Posted January 17, 2008:
Delayed planting, a higher seeding rate and super-winter-hardy hairy
vetch varieties can combine to produce top organic no-till corn
yields, allowing producers who carefully track cutworms to beat
These findings from fields at The Rodale Institute in 2007 add
new understanding of how to increase the positive impact of the
Institute’s roller-crimper. This simple, rugged implement
is a smart-technology bridge in two critical spheres: for organic
farmers to move into no-till (saving tillage, labor, fuel and time
in field prep and mechanical weed management); and for non-organic
no-tillers (to add cover crops to cut their costs for purchased
fertility and weed management, while increasing soil carbon additions).
Records show 2006 was the breakthrough year for our organic no-till
yields of corn. (See
an overview here with details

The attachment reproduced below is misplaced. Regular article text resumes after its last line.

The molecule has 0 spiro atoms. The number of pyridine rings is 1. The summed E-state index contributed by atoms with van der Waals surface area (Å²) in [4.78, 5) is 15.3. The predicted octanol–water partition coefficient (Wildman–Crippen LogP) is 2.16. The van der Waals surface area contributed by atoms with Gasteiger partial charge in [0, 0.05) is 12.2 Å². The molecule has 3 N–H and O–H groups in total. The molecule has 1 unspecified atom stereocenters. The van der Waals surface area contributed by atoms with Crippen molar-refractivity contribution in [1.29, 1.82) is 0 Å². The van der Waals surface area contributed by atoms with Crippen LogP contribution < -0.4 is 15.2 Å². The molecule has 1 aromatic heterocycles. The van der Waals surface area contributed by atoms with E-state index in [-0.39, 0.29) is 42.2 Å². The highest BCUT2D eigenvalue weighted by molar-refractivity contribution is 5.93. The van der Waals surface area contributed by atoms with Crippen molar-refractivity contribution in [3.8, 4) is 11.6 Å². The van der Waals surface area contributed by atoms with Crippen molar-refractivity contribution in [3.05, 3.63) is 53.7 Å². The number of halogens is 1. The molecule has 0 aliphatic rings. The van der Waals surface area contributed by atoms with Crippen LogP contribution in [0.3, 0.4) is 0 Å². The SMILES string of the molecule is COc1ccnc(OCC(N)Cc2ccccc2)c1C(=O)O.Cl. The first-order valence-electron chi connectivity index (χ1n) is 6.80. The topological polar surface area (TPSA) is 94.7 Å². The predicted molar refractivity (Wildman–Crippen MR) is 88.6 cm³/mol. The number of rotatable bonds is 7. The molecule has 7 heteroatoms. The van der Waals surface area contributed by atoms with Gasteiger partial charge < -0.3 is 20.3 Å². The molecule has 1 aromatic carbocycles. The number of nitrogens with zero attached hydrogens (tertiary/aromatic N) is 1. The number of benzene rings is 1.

here on the conditions and management that resulted in a yield
report of 146 bu/ac.)
We realized even better yields in 2007, but also learned some valuable
lessons about the interplay of cover-crop survival, corn-stand numbers
and corn variety day-length variations. So here’s the 2007
story, starting from the beginning: cover-crop planting the previous
First thing: cover-crop hairy vetch
In late summer 2006 the intended corn field was prepared with clean
tillage (moldboard plowing, disking and cultipacking) and planted
to a combination of hairy vetch (Vicia villosa) and spring
oats (Avena sativa), drilled on September 8 at 18.5 lbs/ac
and 47.5 lbs/ac, respectively.
In this trial we looked at hairy vetch with two seed-tag origins.
One was purchased through Ernst Conservation Seeds with a seed tag
origin of Nebraska and a 74-percent germination rate; the other
was from our local farm-supply store (F.M. Brown, Fleetwood, Pennsylvania)